LINGUIST List 9.1060

Wed Jul 22 1998

Disc: Comparative Linguistics

Editor for this issue: Martin Jacobsen <martylinguistlist.org>


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  1. Patrick C. Ryan, RE: 9.1032, Disc: Comparative Linguistics

Message 1: RE: 9.1032, Disc: Comparative Linguistics

Date: Wed, 15 Jul 1998 13:30:34 -0500
From: Patrick C. Ryan <proto-languageemail.msn.com>
Subject: RE: 9.1032, Disc: Comparative Linguistics

Dear Ralf-Stefan and LINGUISTS:

The method followed is that correspondence tables have been set up
between hypothesized PL phonemes like P[?]F and its reflex(es) in many
other languages and language-families; then an attempt to identify a
morpheme like P[?]FO, 'leg', has been made by analysis of more complex
forms.

In the case of P[?]FO, 'leg', a primary piece of evidence is the
Egyptian hieroglyph for <b>, which portrays a 'leg'; and although
Egyptian does not attest a word for 'leg' in this simple form, I
assume that the employment of a 'leg' for <b> indicates an earlier,
lost morpheme (b+V) for 'leg'.

Unfortunately, the number of simple connections to be made in this
fashion is very limited.

Additional substantiation for P[?]FO as 'leg' has to be obtained from
analysis of more complex forms.

For example, Egyptian attests bT, 'run, abandon, forsake'. IE has
*begw-, 'run away'. From concurrent analysis of other forms, I
hypothesize that PL K[?]O = Egyptian <t> and IE <g>; and though its
meaning is 'neck', its figurative meaning is 'bend back, twist'.

Therefore, I hypothesize an analysis of bT and *beg(w)- as
"leg-bend-back", a simple but expressive figure of speech for 'run'.

I am aware that the Greek reflexes suggest g[w] rather than gw but I
suggest that 1. bheug-, 'flee', is a related form, which shows Greek
<g> (pheugo:).

And Egyptian further offers us bTw, an incurable person, which might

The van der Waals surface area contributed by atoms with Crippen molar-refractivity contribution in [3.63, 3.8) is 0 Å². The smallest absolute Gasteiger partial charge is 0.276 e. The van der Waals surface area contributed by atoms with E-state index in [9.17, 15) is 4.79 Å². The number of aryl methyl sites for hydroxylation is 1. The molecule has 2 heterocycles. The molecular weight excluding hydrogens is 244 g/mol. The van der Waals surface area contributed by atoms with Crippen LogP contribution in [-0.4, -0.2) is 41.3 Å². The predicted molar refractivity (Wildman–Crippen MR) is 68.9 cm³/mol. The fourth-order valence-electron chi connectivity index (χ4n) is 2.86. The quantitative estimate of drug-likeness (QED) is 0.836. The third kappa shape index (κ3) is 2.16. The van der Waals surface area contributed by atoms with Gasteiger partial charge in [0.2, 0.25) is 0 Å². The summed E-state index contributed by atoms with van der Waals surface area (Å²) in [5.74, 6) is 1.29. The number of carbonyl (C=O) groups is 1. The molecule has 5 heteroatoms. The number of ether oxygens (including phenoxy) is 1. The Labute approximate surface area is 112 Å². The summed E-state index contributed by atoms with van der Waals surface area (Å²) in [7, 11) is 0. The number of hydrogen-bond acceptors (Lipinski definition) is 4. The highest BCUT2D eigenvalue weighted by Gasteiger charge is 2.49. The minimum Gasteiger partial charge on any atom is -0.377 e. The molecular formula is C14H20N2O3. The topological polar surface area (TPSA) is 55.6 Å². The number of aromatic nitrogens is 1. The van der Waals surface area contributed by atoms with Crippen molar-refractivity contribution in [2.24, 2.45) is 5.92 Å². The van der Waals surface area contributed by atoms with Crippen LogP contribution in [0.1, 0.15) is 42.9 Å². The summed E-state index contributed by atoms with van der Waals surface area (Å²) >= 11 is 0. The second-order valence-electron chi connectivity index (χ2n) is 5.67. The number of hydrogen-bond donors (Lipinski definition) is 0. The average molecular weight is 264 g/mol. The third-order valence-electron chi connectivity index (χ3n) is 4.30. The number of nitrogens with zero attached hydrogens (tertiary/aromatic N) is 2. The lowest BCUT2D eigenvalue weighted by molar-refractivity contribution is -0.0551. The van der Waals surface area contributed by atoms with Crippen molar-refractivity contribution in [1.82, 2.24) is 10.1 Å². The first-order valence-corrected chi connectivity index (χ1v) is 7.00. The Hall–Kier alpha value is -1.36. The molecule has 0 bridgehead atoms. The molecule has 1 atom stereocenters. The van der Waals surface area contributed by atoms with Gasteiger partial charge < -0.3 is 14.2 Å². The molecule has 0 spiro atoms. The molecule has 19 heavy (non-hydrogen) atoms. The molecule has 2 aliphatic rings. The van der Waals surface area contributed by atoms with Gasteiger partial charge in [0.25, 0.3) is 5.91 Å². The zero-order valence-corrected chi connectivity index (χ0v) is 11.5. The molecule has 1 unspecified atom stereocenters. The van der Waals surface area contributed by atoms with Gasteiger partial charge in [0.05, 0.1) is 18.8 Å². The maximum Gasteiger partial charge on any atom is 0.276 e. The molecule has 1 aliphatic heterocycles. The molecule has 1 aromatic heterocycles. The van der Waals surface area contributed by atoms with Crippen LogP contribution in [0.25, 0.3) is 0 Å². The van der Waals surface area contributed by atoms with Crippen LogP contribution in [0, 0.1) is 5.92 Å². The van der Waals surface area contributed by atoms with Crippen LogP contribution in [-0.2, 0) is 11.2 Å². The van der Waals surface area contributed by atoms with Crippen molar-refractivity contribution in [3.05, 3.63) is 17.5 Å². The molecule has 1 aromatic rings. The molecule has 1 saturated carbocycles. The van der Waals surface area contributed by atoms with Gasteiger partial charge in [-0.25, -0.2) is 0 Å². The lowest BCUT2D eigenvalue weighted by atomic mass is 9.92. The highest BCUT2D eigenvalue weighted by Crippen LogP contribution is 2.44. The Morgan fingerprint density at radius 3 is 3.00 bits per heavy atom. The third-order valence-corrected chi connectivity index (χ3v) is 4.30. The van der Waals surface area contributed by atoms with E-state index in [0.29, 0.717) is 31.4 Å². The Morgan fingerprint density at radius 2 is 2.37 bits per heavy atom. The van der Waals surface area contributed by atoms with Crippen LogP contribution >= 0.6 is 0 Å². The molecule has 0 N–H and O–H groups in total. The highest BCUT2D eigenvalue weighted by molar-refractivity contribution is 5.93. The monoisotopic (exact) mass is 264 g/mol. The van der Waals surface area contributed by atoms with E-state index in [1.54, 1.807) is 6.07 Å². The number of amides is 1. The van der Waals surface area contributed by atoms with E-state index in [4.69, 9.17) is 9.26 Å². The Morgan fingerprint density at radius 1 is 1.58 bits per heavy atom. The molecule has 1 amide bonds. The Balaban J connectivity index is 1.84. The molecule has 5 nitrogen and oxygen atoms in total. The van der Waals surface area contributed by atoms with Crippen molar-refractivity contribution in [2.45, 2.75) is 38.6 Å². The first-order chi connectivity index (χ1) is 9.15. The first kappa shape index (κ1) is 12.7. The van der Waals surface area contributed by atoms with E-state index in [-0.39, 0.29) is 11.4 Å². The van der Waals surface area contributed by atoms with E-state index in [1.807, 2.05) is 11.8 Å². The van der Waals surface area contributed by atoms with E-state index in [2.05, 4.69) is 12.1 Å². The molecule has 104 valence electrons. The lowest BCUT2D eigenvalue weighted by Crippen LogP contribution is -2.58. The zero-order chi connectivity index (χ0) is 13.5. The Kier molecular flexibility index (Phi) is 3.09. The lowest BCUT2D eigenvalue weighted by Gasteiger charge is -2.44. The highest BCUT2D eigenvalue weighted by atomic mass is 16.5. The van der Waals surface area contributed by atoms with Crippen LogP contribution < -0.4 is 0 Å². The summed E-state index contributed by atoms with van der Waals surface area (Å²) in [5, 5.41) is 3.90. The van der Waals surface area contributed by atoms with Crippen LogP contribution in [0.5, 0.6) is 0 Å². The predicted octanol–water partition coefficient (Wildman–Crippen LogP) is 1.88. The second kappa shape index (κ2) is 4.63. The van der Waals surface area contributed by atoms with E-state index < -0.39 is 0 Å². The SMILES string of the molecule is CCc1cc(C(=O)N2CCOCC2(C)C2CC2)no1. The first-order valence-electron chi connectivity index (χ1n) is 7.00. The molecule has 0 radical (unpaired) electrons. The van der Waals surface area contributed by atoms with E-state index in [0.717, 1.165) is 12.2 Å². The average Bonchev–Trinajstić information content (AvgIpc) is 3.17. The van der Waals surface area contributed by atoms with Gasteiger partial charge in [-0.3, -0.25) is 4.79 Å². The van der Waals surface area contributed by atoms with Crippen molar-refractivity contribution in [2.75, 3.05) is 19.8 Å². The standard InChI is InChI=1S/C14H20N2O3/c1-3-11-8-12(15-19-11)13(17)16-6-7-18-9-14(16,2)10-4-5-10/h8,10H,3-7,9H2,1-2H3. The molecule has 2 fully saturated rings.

be understood as 'someone who has run away'.

There are scores of examples of similar analyses containing the
element P[?]FO, for which I hope a meaning of 'leg' is semantically
reasonable and somewhat likely --- in a variety of languages and
language families.

I know this is not data in the form that some readers will prefer but
that is the data from which I work.

When one see the proper reflexes of PL P[?]F(O) associated in many,
many examples with words, the semantics of which allow a connection
with 'leg', the multiplicity of examples will, I hope, make such an
analysis plausible.

As for PL P[?]FE, 'foot/digit', one strong consideration for me was
that IE (and many other languages) use reflexes of it to designate
animal-names. I believe this is explained most economically by
assuming a meaning of 'foot' for P[?]FE, with an extended meaning of
'track'.

So, I would contend, that the "data" is there if one cares to look.


PATRICK C. RYAN <PROTO-LANGUAGEemail.msn.com>
(501) 227-9947; FAX/DATA (501)312-9947
9115 W. 34th St. * Little Rock, AR 72204-4441 * USA
WEBPAGES: <"http://www.geocities.com/Athens/Forum/2803";>
and PROTO-RELIGION:
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